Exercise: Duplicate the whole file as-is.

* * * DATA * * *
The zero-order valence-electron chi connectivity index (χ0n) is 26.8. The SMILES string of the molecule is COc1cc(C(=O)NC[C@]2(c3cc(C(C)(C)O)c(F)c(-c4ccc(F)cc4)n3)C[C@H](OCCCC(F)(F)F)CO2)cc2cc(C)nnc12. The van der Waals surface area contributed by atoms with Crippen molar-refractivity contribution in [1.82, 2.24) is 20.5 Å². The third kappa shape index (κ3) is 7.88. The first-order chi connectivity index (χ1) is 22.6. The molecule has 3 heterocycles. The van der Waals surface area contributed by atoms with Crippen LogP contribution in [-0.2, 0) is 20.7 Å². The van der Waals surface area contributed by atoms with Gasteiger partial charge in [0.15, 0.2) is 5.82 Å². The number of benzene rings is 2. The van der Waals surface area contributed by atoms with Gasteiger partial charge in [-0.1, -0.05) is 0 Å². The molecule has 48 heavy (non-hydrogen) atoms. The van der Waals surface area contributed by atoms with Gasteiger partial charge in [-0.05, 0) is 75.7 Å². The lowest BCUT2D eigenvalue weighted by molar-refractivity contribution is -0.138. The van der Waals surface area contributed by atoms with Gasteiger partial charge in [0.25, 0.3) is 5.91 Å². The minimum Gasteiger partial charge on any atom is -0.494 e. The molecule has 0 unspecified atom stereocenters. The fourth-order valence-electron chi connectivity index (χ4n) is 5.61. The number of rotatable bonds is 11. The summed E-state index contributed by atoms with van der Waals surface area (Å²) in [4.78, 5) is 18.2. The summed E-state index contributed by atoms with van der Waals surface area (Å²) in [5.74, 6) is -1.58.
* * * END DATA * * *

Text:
The zero-order valence-electron chi connectivity index (χ0n) is 26.8. The SMILES string of the molecule is COc1cc(C(=O)NC[C@]2(c3cc(C(C)(C)O)c(F)c(-c4ccc(F)cc4)n3)C[C@H](OCCCC(F)(F)F)CO2)cc2cc(C)nnc12. The van der Waals surface area contributed by atoms with Crippen molar-refractivity contribution in [1.82, 2.24) is 20.5 Å². The third kappa shape index (κ3) is 7.88. The first-order chi connectivity index (χ1) is 22.6. The molecule has 3 heterocycles. The van der Waals surface area contributed by atoms with Crippen LogP contribution in [-0.2, 0) is 20.7 Å². The van der Waals surface area contributed by atoms with Gasteiger partial charge in [0.15, 0.2) is 5.82 Å². The number of benzene rings is 2. The van der Waals surface area contributed by atoms with Gasteiger partial charge in [-0.1, -0.05) is 0 Å². The molecule has 48 heavy (non-hydrogen) atoms. The van der Waals surface area contributed by atoms with Gasteiger partial charge in [-0.05, 0) is 75.7 Å². The lowest BCUT2D eigenvalue weighted by molar-refractivity contribution is -0.138. The van der Waals surface area contributed by atoms with Gasteiger partial charge in [0.25, 0.3) is 5.91 Å². The minimum Gasteiger partial charge on any atom is -0.494 e. The molecule has 0 unspecified atom stereocenters. The fourth-order valence-electron chi connectivity index (χ4n) is 5.61. The number of rotatable bonds is 11. The summed E-state index contributed by atoms with van der Waals surface area (Å²) in [4.78, 5) is 18.2. The summed E-state index contributed by atoms with van der Waals surface area (Å²) in [5.74, 6) is -1.58.